Shotgun sequencing

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A method used in genetics for sequencing long DNA strands. The DNA is first cut into small pieces by restriction enzymes. Then the pieces are sequenced individually. By doing this for several copies of the same long DNA strand, overlapping fragments are created. Finally, computer programs align these overlapping sequences and determine the original (long) sequence.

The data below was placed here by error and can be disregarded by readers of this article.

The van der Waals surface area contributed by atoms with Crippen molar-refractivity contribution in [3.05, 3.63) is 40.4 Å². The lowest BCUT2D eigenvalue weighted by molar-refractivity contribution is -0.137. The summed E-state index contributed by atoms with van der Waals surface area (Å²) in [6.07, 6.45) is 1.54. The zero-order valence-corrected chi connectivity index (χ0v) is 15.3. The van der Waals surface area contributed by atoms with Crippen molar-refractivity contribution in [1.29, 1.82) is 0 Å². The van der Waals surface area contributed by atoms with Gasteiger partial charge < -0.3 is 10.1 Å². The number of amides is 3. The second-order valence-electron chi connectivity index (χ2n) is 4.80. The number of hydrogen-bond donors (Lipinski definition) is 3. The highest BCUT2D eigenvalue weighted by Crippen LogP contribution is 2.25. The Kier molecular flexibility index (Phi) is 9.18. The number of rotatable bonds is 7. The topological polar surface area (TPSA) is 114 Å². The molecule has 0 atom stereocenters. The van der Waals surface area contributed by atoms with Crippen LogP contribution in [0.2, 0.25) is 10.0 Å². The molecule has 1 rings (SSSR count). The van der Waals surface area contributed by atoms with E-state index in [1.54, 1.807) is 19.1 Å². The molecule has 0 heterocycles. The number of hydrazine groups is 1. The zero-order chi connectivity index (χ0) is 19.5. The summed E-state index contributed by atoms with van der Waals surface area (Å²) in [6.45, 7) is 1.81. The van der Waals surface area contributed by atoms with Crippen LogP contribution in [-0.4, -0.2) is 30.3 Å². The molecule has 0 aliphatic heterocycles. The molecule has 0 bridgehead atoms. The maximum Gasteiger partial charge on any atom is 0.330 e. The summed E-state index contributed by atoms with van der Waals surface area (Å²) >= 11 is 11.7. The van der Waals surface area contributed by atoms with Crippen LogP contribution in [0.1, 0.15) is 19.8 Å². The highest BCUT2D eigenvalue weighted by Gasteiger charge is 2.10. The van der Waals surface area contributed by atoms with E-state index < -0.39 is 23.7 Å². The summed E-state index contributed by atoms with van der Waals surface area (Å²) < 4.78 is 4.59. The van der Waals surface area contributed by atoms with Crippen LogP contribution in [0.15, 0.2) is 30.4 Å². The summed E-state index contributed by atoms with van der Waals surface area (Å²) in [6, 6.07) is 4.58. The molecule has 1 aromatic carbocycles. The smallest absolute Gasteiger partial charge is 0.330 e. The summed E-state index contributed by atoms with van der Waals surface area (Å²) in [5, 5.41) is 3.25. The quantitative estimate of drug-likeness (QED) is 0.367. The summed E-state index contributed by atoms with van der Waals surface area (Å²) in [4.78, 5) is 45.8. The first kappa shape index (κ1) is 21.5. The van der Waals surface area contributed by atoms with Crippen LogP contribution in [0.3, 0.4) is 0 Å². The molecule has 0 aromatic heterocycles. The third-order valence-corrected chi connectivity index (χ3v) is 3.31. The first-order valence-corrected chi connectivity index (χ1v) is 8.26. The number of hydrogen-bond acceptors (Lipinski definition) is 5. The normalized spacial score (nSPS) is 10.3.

Example:

Original strand         : XXXAGCATGCTGCAGTCATGCTTAGGCTAXXXX
First  shotgun sequence : XXXAGCATGCTGCAG
                                         TCATGCTTAGGCTAXXXX
Second shotgun sequence :                      TTAGGCTAXXXX
                          XXXAGCATGCTGCAGTCATGC
Reconstructed strand    : XXXAGCATGCTGCAGTCATGCTTAGGCTAXXXX

The computational power required to re-align the sequence is enormous. For the shotgun sequencing of the human genome in the Human Genome Project run by Celera Genomics in 2000, several supercomputers were running some month nonstop to align all human DNA correctly.

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